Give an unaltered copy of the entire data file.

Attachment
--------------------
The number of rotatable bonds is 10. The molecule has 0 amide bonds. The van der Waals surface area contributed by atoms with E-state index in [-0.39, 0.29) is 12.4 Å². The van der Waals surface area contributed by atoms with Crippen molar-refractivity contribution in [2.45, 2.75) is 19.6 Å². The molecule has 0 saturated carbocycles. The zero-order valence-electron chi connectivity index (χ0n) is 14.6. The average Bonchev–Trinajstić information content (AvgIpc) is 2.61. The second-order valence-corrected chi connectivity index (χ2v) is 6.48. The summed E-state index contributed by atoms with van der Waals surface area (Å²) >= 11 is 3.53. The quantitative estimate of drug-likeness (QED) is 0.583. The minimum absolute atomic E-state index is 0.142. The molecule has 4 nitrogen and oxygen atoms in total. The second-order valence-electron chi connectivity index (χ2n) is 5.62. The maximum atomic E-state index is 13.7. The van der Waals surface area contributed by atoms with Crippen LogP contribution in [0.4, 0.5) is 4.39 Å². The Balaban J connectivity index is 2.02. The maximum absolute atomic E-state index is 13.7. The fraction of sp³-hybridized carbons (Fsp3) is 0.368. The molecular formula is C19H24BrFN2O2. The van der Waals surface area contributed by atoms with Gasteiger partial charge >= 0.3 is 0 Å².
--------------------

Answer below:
The number of rotatable bonds is 10. The molecule has 0 amide bonds. The van der Waals surface area contributed by atoms with E-state index in [-0.39, 0.29) is 12.4 Å². The van der Waals surface area contributed by atoms with Crippen molar-refractivity contribution in [2.45, 2.75) is 19.6 Å². The molecule has 0 saturated carbocycles. The zero-order valence-electron chi connectivity index (χ0n) is 14.6. The average Bonchev–Trinajstić information content (AvgIpc) is 2.61. The second-order valence-corrected chi connectivity index (χ2v) is 6.48. The summed E-state index contributed by atoms with van der Waals surface area (Å²) >= 11 is 3.53. The quantitative estimate of drug-likeness (QED) is 0.583. The minimum absolute atomic E-state index is 0.142. The molecule has 4 nitrogen and oxygen atoms in total. The second-order valence-electron chi connectivity index (χ2n) is 5.62. The maximum atomic E-state index is 13.7. The van der Waals surface area contributed by atoms with Crippen LogP contribution in [0.4, 0.5) is 4.39 Å². The Balaban J connectivity index is 2.02. The maximum absolute atomic E-state index is 13.7. The fraction of sp³-hybridized carbons (Fsp3) is 0.368. The molecular formula is C19H24BrFN2O2. The van der Waals surface area contributed by atoms with Gasteiger partial charge >= 0.3 is 0 Å².